# Read e-book online Applied partial differential equations. An introduction PDF

By Jeffrey A.

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Additional resources for Applied partial differential equations. An introduction

Example text

We consider ut + uX= 0 in Il8 x (0, oo), onTR. It is easy to verify that {t = 0} is noncharacteristic. The characteristic ODE and corresponding initial values are given by dt dx ds 1' ds 1' and t(0) = 0. Here, both x and t are treated as functions of s. Hence x(0) = XO, x=s+xp, t=s. By eliminating s, we have x - t=xo. This is a straight line containing (xo, 0) and with a slope 1. Along this straight line, u is constant. Hence u(x,t) = uo(x - t). 1. With t as time, the graph of the solution represents a wave propagating to the right with velocity 1 without changing shape.

For a general firstorder nonlinear PDE, the corresponding ordinary differential system consists of 2n + 1 equations for 2n +1 functions x, u and Du. Here, we need to take into account the gradient of u by adding n more equations for Du. In other words, we regard our first-order nonlinear PDE as a relation for (u, p) with a constraint p = Du. We should emphasize that this is a unique feature for single first-order PDEs. For PDEs of higher order or for first-order partial differential systems, nonlinear equations are dramatically different from linear equations.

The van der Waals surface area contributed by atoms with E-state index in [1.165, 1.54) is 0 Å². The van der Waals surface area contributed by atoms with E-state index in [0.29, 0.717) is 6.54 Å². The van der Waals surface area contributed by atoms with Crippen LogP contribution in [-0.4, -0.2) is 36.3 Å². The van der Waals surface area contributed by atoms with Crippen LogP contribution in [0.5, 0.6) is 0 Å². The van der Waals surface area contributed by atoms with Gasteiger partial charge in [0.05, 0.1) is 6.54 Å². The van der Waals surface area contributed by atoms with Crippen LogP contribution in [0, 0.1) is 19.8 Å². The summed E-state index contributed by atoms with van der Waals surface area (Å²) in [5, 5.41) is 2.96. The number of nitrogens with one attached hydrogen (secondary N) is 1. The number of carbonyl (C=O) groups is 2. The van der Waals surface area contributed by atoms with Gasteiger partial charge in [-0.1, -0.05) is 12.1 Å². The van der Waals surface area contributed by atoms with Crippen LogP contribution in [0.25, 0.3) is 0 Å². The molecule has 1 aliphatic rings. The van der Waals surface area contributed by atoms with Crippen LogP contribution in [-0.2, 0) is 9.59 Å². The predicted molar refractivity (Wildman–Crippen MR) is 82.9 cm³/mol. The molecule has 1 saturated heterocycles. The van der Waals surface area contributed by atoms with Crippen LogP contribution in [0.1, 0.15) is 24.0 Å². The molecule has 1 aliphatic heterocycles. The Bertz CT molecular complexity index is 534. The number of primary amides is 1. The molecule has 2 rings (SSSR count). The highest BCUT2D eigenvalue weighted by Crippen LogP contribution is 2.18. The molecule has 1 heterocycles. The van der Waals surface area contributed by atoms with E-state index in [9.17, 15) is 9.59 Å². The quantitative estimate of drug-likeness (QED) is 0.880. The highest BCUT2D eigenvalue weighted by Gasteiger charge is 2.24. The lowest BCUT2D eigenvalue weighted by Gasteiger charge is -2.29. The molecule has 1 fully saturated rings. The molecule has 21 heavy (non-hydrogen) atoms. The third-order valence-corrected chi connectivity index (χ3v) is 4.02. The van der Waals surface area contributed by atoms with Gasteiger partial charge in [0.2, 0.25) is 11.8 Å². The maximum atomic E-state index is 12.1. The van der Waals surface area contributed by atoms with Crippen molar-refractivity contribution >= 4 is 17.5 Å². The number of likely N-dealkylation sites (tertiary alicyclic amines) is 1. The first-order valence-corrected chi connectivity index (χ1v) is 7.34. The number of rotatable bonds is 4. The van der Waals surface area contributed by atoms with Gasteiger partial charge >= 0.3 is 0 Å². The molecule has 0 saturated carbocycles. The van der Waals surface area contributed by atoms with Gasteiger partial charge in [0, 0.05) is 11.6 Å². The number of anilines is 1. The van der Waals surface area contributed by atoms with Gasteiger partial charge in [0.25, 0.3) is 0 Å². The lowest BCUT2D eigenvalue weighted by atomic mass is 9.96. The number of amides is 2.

A natural question here is whether there exists a global solution for globally defined a and uo. There are several reasons that local solutions cannot be extended globally. First, u(x) cannot be evaluated at x E I[8n if x is not on an integral curve from the initial hypersurface, or equivalently, the integral curve from x does not intersect the initial hypersurface. Second, u(x) cannot be evaluated at x E Il8n if the integral curve starting from x intersects the initial hypersurface more than once.